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Vague Religious Feeling.—Fig. 14 shows us another shapeless rolling cloud, but this time it is blue instead of crimson. It betokens that vaguely pleasurable religious feeling—a sensation of devoutness rather than of devotion—which is so common among those in whom piety is more developed than intellect. In many a church one may see a great cloud of deep dull blue floating over the heads of the congregation—indefinite in outline, because of the indistinct nature of the thoughts and feelings which cause it; flecked too often with brown and grey, because ignorant devotion absorbs with deplorable facility the dismal tincture of selfishness or fear; but none the less adumbrating a mighty potentiality of the future, manifesting to our eyes the first faint flutter of one at least of the twin wings of devotion and wisdom, by the use of which the soul flies upward to God from whom it came.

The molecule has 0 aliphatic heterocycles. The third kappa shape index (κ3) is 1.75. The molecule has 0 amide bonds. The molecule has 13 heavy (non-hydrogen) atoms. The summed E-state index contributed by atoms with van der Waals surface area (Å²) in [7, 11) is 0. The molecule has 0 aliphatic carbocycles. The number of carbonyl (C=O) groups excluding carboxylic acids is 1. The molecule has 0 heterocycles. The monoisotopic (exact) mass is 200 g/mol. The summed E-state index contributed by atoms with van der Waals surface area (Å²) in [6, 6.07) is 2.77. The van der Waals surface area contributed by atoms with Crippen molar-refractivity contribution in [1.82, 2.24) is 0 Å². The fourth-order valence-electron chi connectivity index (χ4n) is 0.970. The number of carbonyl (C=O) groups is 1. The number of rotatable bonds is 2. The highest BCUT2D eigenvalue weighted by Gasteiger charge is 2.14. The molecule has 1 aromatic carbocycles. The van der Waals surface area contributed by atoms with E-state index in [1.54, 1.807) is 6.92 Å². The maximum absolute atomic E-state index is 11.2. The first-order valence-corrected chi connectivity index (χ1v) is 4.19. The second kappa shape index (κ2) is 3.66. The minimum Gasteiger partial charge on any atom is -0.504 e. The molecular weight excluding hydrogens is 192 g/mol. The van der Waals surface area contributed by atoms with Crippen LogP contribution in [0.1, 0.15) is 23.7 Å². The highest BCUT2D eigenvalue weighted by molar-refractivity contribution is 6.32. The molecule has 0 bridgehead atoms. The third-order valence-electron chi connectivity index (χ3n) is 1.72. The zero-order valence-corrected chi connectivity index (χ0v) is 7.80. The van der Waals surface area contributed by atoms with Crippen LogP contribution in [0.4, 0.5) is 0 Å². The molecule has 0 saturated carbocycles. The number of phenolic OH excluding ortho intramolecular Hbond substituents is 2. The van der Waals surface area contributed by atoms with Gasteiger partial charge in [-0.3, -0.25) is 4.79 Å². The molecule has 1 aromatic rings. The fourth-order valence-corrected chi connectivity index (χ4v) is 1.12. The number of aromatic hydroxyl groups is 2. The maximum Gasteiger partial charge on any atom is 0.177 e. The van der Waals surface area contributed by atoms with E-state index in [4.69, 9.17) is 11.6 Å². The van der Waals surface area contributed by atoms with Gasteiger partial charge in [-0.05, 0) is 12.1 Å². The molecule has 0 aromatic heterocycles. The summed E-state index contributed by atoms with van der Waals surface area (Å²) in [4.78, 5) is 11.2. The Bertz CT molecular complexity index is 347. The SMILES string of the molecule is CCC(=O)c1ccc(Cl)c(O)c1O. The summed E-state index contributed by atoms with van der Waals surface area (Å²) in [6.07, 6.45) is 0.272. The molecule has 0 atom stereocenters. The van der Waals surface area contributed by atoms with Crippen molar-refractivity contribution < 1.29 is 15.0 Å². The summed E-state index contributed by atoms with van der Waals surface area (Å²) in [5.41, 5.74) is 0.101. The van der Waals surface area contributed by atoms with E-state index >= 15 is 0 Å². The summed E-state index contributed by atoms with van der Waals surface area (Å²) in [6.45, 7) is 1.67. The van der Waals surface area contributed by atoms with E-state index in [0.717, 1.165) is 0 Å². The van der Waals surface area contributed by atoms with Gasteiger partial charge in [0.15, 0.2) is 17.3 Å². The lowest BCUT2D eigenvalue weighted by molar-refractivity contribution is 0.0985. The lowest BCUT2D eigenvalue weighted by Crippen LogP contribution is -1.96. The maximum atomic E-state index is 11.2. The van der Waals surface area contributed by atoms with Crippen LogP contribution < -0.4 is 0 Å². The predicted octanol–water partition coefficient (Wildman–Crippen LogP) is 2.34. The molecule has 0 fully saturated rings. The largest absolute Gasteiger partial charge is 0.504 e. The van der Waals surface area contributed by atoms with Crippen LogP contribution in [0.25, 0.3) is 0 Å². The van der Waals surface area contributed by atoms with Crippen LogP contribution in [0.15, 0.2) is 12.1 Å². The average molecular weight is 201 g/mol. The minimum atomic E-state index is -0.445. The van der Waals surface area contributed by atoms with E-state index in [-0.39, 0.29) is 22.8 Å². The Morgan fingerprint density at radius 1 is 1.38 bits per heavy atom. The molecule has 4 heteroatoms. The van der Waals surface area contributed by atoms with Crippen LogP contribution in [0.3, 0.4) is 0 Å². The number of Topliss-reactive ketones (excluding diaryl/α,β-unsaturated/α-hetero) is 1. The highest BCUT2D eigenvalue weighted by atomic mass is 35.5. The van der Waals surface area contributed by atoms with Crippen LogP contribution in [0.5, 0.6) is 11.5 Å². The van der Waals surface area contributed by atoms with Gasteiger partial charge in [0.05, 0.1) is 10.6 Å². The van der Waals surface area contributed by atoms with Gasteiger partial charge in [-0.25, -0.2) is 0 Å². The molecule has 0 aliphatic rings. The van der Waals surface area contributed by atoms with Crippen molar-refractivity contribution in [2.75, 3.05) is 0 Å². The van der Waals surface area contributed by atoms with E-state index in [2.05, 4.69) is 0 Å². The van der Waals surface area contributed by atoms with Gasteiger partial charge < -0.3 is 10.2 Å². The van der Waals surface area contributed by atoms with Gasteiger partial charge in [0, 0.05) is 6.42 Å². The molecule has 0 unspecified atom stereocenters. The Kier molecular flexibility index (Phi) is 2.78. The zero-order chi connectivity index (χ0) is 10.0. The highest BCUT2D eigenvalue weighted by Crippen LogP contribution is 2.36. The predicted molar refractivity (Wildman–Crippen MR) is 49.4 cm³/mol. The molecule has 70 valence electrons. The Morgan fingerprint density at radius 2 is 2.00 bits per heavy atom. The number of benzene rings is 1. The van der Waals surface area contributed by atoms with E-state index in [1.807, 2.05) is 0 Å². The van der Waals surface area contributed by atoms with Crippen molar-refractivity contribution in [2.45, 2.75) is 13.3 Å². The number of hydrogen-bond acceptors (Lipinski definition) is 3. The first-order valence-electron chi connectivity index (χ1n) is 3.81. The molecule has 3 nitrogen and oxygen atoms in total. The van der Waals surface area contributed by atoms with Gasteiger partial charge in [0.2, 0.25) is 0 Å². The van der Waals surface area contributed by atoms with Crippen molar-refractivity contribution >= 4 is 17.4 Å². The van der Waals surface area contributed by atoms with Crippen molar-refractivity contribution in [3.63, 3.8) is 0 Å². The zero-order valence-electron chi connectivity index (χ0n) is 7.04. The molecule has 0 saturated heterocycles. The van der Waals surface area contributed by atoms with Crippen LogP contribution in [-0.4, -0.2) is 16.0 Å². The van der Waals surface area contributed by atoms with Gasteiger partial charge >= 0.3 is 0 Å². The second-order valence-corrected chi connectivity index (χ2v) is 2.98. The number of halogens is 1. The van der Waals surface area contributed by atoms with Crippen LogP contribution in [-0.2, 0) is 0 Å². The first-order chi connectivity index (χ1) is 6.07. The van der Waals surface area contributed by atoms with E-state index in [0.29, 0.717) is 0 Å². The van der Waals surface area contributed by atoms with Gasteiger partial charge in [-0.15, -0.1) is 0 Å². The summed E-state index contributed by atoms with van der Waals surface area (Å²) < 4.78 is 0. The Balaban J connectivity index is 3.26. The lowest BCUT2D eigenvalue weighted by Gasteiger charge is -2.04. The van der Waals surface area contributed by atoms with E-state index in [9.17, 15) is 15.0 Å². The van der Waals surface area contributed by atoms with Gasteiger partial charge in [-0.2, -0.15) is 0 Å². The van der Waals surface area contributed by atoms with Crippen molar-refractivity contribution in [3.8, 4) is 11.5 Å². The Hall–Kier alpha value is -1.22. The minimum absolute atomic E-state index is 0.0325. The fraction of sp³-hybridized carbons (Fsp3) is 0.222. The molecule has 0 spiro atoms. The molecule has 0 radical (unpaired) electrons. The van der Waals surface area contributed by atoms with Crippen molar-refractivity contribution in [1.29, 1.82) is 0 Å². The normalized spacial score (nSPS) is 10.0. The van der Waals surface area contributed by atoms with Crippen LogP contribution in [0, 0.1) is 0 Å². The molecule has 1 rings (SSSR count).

FIG. 14. Vague Religious Feeling
Strange is it to note under what varied circumstances this vague blue cloud may be seen; and oftentimes its absence speaks more loudly than its presence. For in many a fashionable place of worship we seek it in vain, and find instead of it a vast conglomeration of thought-forms of that second type which take the shape of material objects. Instead of tokens of devotion, we see floating above the "worshippers" the astral images of hats and bonnets, of jewellery and gorgeous dresses, of horses and of carriages, of whisky-bottles and of Sunday dinners, and sometimes of whole rows of intricate calculations, showing that men and women alike have had during their supposed hours of prayer and praise no thoughts but of business or of pleasure, of the desires or the anxieties of the lower form of mundane existence.
Yet sometimes in a humbler fane, in a church belonging to the unfashionable Catholic or Ritualist, or even in a lowly meeting-house where there is but little of learning or of culture, one may watch the deep blue clouds rolling ceaselessly eastward towards the altar, or upwards, testifying at least to the earnestness and the reverence of those who give them birth. Rarely—very rarely—among the clouds of blue will flash like a lance cast by the hand of a giant such a thought-form as is shown in Fig. 15; or such a flower of self-renunciation as we see in Fig. 16 may float before our ravished eyes; but in most cases we must seek elsewhere for these signs of a higher development.